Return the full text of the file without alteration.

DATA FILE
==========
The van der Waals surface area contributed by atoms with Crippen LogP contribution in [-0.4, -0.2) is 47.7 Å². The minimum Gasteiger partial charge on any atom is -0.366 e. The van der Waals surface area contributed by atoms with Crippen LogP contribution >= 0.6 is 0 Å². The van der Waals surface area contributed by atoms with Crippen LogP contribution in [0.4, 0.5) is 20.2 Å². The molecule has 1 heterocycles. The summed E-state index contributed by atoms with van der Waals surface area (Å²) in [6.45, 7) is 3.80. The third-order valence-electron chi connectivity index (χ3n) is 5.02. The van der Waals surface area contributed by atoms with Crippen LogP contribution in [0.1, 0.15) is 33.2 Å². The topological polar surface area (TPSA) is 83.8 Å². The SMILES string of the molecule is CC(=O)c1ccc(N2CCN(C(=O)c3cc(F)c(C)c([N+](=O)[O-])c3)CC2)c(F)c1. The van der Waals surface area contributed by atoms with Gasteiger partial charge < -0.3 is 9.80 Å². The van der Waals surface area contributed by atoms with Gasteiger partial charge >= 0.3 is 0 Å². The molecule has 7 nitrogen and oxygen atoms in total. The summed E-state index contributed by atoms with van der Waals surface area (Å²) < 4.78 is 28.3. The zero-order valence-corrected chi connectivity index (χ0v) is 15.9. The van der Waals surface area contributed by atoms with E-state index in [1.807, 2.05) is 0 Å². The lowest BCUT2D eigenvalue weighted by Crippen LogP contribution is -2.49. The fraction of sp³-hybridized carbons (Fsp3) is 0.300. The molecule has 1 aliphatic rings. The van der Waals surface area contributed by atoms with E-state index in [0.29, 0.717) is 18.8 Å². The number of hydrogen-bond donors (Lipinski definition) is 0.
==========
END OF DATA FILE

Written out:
The van der Waals surface area contributed by atoms with Crippen LogP contribution in [-0.4, -0.2) is 47.7 Å². The minimum Gasteiger partial charge on any atom is -0.366 e. The van der Waals surface area contributed by atoms with Crippen LogP contribution >= 0.6 is 0 Å². The van der Waals surface area contributed by atoms with Crippen LogP contribution in [0.4, 0.5) is 20.2 Å². The molecule has 1 heterocycles. The summed E-state index contributed by atoms with van der Waals surface area (Å²) in [6.45, 7) is 3.80. The third-order valence-electron chi connectivity index (χ3n) is 5.02. The van der Waals surface area contributed by atoms with Crippen LogP contribution in [0.1, 0.15) is 33.2 Å². The topological polar surface area (TPSA) is 83.8 Å². The SMILES string of the molecule is CC(=O)c1ccc(N2CCN(C(=O)c3cc(F)c(C)c([N+](=O)[O-])c3)CC2)c(F)c1. The van der Waals surface area contributed by atoms with Gasteiger partial charge < -0.3 is 9.80 Å². The van der Waals surface area contributed by atoms with Gasteiger partial charge >= 0.3 is 0 Å². The molecule has 7 nitrogen and oxygen atoms in total. The summed E-state index contributed by atoms with van der Waals surface area (Å²) < 4.78 is 28.3. The zero-order valence-corrected chi connectivity index (χ0v) is 15.9. The van der Waals surface area contributed by atoms with E-state index in [1.807, 2.05) is 0 Å². The lowest BCUT2D eigenvalue weighted by Crippen LogP contribution is -2.49. The fraction of sp³-hybridized carbons (Fsp3) is 0.300. The molecule has 1 aliphatic rings. The van der Waals surface area contributed by atoms with E-state index in [0.29, 0.717) is 18.8 Å². The number of hydrogen-bond donors (Lipinski definition) is 0.